Sooke News Mirror
“Come gather ‘round people, wherever you roam, and admit that the waters around you have grown…” – Bob Dylan’s words in Times Are A-Changin’ paint a stark contrast to a recent community meeting in Port Renfrew in regards to some potentially-major changes to its waterfront.
One of the biggest is a proposed expansion by Pacific Gateway Marina of a year-round 150-boat marina located near the mouth of the San Juan river – which is due to replace the seasonal 55-boat marina that currently operates in the area under a temporary three-year licence. If approved however, the existing breakwater would be extended by 150 ft, and include construction of a new breakwater wall on the other side to create an enclosure.
But the new marina project has raised some serious concerns with local residents and the Pacheedaht First Nations due to its proximity to the San Juan river entrance and its location — which, according to Pacheedaht Chief Arliss Daniels, would otherwise sit on top of a vital fishing area where coho salmon sit year-round to adjust to the salinity of the water before migrating up the river.
The same location also happens to be an old log dump actively used to process logs for marine transport during the 1930s and the Second World War.
“The rivers are the arteries of our nation, they are our fishing grounds,” said Daniels, adding that this fishing spot has been a source of food for the Pacheedaht from the very beginning. She also pointed out that added sedimentation from the marina’s presence would completely eliminate the cohos’ traditional resting spots. “We’ve been trying for years and years throughout generations to keep our fish coming back and they do come back because of the rivers.”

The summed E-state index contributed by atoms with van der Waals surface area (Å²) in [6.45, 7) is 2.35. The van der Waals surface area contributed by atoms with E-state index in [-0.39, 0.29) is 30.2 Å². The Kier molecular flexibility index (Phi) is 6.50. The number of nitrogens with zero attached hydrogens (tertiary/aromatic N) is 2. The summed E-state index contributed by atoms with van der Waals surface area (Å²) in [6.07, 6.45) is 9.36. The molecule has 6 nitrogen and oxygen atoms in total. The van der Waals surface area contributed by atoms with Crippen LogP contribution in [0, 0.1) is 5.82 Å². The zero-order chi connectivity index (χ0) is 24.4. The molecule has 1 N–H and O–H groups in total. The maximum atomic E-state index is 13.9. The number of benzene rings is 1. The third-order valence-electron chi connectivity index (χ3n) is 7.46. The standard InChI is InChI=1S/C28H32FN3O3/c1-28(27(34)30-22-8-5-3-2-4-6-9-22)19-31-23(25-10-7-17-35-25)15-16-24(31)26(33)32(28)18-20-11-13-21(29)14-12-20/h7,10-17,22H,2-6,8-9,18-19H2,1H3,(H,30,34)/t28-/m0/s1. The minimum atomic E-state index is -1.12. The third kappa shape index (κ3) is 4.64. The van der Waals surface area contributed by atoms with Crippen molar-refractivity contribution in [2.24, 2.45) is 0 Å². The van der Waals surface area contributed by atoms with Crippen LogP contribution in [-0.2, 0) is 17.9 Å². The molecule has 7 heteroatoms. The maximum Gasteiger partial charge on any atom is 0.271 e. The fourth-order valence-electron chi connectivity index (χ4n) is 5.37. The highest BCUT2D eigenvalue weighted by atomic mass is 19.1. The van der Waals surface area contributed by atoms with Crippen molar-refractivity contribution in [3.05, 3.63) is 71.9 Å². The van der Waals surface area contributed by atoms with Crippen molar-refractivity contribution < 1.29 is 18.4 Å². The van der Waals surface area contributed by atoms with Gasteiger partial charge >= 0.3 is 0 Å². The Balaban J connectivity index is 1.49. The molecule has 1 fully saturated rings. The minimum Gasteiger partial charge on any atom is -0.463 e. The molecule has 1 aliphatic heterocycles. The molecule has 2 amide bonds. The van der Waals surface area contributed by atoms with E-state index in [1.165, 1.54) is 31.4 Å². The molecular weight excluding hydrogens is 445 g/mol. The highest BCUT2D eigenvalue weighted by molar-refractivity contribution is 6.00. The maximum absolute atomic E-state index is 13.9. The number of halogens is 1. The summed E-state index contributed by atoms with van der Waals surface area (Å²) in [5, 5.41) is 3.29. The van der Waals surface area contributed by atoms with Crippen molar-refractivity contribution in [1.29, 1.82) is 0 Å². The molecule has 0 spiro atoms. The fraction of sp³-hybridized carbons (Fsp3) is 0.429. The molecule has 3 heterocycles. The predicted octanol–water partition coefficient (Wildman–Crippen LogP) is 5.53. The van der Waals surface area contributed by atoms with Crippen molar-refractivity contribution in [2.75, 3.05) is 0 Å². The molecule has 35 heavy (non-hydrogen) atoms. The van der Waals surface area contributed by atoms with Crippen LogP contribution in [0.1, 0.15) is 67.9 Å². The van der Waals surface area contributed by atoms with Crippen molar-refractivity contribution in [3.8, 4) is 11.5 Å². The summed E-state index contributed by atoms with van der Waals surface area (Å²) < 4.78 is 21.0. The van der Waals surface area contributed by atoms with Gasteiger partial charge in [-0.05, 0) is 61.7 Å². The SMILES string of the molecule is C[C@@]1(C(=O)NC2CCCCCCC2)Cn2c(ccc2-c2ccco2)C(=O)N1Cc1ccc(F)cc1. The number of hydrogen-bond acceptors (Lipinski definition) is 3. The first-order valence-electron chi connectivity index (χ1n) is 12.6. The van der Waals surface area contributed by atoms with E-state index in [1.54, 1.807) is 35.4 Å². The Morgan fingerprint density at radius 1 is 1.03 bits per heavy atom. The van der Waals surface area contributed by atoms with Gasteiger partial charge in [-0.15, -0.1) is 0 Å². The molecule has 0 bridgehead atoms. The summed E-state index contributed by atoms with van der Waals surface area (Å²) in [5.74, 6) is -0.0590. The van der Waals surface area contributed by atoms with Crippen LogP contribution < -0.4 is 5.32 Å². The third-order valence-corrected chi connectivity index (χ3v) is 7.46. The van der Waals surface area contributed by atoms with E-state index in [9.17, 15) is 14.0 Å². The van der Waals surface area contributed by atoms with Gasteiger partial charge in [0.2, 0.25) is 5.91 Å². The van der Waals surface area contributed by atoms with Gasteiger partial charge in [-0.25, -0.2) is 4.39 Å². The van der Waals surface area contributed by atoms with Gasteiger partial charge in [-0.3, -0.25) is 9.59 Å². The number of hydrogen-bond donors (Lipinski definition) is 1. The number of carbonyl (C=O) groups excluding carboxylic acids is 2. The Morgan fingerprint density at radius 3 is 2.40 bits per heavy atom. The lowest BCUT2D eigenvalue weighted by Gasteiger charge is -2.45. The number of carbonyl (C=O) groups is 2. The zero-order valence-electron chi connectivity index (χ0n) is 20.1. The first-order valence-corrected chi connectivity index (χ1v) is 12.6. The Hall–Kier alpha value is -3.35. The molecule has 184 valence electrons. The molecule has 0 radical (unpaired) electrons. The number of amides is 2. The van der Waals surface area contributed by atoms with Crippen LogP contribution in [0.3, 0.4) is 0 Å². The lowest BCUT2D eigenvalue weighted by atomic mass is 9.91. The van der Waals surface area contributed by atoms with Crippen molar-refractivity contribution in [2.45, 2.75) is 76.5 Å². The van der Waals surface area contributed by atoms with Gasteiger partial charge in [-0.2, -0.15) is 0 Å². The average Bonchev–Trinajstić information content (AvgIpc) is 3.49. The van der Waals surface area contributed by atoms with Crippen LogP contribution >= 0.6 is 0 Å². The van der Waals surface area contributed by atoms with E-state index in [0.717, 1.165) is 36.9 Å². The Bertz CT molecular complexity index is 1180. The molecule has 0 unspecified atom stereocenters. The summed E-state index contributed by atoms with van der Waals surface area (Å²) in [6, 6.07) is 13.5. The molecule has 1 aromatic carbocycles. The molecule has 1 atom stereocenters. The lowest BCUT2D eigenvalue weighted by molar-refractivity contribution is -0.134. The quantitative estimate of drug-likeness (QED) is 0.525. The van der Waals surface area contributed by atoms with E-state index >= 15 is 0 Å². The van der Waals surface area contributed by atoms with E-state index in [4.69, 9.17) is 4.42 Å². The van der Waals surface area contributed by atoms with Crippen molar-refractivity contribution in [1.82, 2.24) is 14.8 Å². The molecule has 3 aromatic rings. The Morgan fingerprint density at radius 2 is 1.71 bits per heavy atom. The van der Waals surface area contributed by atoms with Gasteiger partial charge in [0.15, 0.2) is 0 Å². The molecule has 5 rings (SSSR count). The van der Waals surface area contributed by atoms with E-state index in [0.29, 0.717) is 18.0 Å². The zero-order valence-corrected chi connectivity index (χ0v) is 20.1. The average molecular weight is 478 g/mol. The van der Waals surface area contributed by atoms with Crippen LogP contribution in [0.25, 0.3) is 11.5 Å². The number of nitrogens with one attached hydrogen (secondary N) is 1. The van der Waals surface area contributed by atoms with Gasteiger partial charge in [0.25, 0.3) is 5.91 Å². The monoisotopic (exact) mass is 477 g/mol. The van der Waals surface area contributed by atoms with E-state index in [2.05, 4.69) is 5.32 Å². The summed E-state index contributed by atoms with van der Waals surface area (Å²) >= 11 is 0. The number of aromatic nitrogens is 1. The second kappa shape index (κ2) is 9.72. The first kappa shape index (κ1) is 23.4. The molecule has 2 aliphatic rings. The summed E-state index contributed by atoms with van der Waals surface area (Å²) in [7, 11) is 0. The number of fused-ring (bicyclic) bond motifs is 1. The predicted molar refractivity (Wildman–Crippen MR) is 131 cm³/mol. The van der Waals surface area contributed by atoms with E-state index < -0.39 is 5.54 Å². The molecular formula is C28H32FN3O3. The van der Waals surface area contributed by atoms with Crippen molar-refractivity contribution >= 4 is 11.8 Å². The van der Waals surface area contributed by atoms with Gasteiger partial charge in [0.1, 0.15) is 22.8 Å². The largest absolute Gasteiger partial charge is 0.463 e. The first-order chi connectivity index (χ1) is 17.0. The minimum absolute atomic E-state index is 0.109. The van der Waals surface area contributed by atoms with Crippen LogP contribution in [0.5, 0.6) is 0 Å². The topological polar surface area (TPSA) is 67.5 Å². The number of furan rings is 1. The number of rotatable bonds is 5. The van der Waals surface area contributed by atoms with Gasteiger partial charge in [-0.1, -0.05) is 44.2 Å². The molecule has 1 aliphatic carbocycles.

The new marina, which is reportedly built for a 200-year storm period according to PGM, is set to include several parking lots as well as added facilities such as washrooms, a proposed helipad, a fish processing plant and fuel storage tanks.
According to Daniels however, the required rock blasting across the shoreline to accommodate all this would be even more destructive to numerous centuries-old First Nations burial caves, which remain sacred for the Pacheedaht to this day.
“We’re fighting for our aboriginal rights to protect our river and our burial caves; there are other burial caves out there that have been already destroyed,” she said. “We want healthy fish, not contaminated, and we want to keep our burial caves.”
Other Port Renfrew residents present at the meeting voiced concerns over their view being potentially blocked by the marina’s breakwater walls, as well as the marina’s ability to protect its boats against the region’s unpredictable and at times ferocious weather patterns.
A concern which, ironically, brought up the initial idea of expanding local moorage capability by way of a bigger marina, noted Andrew Purdey, CEO of Ruskin Construction and the developer of the Pacific Gateway Marina. Purdey, who was the lead developer behind the Mill Bay marina, said this would provide a “safe haven” for ships trying to ward off rough seas and that the new marina’s 0.8 per cent footprint over the area will not disrupt the passage of the fish.